A record surge of COVID-19 cases in Chicago is putting an enormous strain on hospitals as the fast-spreading omicron variant sends an influx of mostly unvaccinated patients to emergency rooms, health experts and officials say.
And the situation could become even more perilous if the current wave of infections does not subside soon, health care workers say, especially for smaller hospitals located in areas of the city with low vaccination rates.
“This is probably the most strained or particularly awful it’s been throughout the pandemic,” said Dr. Sajal Tanna, an infectious disease specialist at Northwestern Memorial Hospital. “I guess there’s always room for it to get worse, but I hope it doesn’t, to be honest with you. I would say we’re stretched so thin right now.”
In a city of more than 2.7 million residents, there were only 120 intensive care beds available as of Saturday, according to Chicago’s COVID-19 dashboard. That means about 88% of beds for the most severely ill patients were in use. When it comes to non-intensive care beds, about 83% were occupied. Health officials are also seeing a rise in hospitalizations from children.
While omicron can lead to breakthrough infections in people who are fully vaccinated, the vast majority of COVID-19 patients are unvaccinated, said Dr. Robert Murphy, a professor of infectious disease at Northwestern University’s Feinberg School of Medicine and the executive director for the Institute of Global Health.
“The hospitals are not full of just everybody with COVID,” he said. “It’s 90% unvaccinated.”
The number of COVID-19 cases has skyrocketed in recent weeks to unprecedented levels due to the highly contagious omicraton variant, significantly dwarfing previous waves during the pandemic.
Chicago reported a seven-day average of 5,260 cases per day as of Friday, up 16% compared to the previous week. Deaths, which can lag behind cases, were averaging about 11 per day, down 12% from the last week.
The number of COVID-19 patients requiring hospital care averaged about 90 per day, according to the city’s surveillance program. However, Chicago’s pandemic tracking program was reporting delays in hospital data due to technical issues as of Sunday.
But with cases still rising, things could get worse before they get better, Murphy said.
“We haven’t reached the peak of the pandemic. We’re still going up,” he said. “This is expected to peak somewhere in the next one to two weeks. And then you will see, like they saw in South Africa in some of the European countries, you’ll start to see a decline, and it may actually be kind of a sharp decline.”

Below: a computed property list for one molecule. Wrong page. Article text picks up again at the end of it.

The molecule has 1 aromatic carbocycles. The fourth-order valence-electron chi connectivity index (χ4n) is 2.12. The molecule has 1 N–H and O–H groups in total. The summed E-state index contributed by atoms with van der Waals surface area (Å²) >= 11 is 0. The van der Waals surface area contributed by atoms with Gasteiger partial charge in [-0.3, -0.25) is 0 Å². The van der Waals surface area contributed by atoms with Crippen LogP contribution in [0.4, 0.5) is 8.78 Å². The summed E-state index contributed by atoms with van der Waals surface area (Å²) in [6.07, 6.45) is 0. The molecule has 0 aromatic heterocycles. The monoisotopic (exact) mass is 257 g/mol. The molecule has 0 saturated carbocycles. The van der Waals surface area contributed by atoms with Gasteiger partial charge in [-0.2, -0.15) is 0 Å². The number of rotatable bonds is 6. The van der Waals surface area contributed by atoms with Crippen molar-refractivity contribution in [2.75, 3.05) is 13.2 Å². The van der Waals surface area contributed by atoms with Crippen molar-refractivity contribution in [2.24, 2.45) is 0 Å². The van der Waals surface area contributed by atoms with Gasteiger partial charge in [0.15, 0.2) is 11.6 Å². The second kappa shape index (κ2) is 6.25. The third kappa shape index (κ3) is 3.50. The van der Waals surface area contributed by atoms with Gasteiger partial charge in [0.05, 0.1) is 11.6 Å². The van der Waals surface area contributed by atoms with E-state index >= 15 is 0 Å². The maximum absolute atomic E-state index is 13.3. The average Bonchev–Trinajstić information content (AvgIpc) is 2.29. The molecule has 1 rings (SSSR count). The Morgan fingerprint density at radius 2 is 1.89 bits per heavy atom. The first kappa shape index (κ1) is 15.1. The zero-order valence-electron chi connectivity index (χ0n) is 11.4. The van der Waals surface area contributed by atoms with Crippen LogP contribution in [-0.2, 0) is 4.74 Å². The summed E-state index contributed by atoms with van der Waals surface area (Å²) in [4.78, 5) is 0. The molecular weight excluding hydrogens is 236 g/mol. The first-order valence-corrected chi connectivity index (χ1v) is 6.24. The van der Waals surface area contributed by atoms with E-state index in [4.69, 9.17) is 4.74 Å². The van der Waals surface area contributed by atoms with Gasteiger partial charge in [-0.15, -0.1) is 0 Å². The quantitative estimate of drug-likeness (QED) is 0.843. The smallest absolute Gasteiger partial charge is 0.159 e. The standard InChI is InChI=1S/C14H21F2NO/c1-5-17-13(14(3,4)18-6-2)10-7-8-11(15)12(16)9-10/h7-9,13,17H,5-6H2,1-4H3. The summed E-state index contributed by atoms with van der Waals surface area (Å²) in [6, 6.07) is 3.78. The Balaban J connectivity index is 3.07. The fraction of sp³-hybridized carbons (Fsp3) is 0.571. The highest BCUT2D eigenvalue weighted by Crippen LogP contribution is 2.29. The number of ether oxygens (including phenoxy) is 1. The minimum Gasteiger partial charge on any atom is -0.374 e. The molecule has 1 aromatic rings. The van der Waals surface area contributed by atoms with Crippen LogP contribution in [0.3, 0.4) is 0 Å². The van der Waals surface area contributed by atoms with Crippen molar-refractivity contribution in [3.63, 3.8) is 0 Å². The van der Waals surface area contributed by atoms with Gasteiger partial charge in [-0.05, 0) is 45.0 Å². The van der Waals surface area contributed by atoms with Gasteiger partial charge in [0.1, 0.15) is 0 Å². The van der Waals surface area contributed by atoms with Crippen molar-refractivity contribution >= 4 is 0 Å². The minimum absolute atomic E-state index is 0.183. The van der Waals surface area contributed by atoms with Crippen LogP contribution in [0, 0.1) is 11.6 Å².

Some hospitals are already stretched to the limit, especially those located in underserved communities that have been particularly hit hard by the pandemic.
St. Bernard Hospital, located in Chicago’s Englewood neighborhood, did not have a single bed available in its intensive care unit on Sunday, according to a spokesman.
And it has not been alone. Holy Cross Hospital in the Chicago Lawn neighborhood and the West Side’s Mount Sinai Hospital did not have any ICU beds available as of Jan. 3, according to data from the U.S. Department of Health and Human Services.
St. Bernard, like many health care providers in the city and across the nation, also suffers from staff shortages as a result of workers testing positive for COVID-19, said spokesman David Rudd. As a result, the hospital has requested help from the state.
Adding to St. Bernard’s hardships: The hospital serves an area with one of the lowest vaccination rates in Chicago. The hospital is located in the city’s 60621 zip code, where just 44% of residents are fully vaccinated, according to city data that does not include information about booster doses.
Overall, about 69% of Chicago residents 5 years old and over were fully vaccinated as of Jan. 6.
Rudd said he was not aware of any patient being denied care because of a lack of ICU beds.
“Staff at the hospital are still providing safe care while hoping for a reprieve,” he said. “Everyone needs a break from the stresses of this virus.”
Some health experts say that while capacity is tight at hospitals, the situation is not an emergency at the moment. Ventilators, which are crucial to treating severely ill patients, remain widely available, with 62% not currently in use, according to city data.
But ventilators need staff. And that’s a problem if coronavirus infections sideline frontline health care workers.
“You need respiratory therapists and nurses and doctors and other hospital staff to run them to take care of this whole patient,” said Tanna, a doctor with Northwestern Memorial Hospital. “And I don’t know if there’s help out there because, you know, the whole country is going through the same problem.”
Many Chicago-area hospitals have delayed non-emergency surgeries, a strategy used to free up resources during the earliest days of the pandemic when vaccines were not available. Gov. JB Pritzker and the Illinois Health and Hospital Association last month urged health care providers to postpone many elective surgeries in anticipation of a post-holiday surge in COVID-19 cases.
But some non-emergency surgeries are not optional, health experts say, and delays can have consequences, such as prolonged pain and illness.
“It’s dangerous right now,” said Murphy of Northwestern University’s Feinberg School of Medicine. “Because as soon as you start putting off these, what they call non-urgent surgeries and procedures, you stop screening patients who are otherwise ill.”
Hunter Clauss is a digital editor and writer of WBEZ’s daily newsletter, The Rundown. You can follow him @whuntah.
Anna Savchenko covers higher education for WBEZ. Follow her @WBEZeducation and @annasavchenkoo.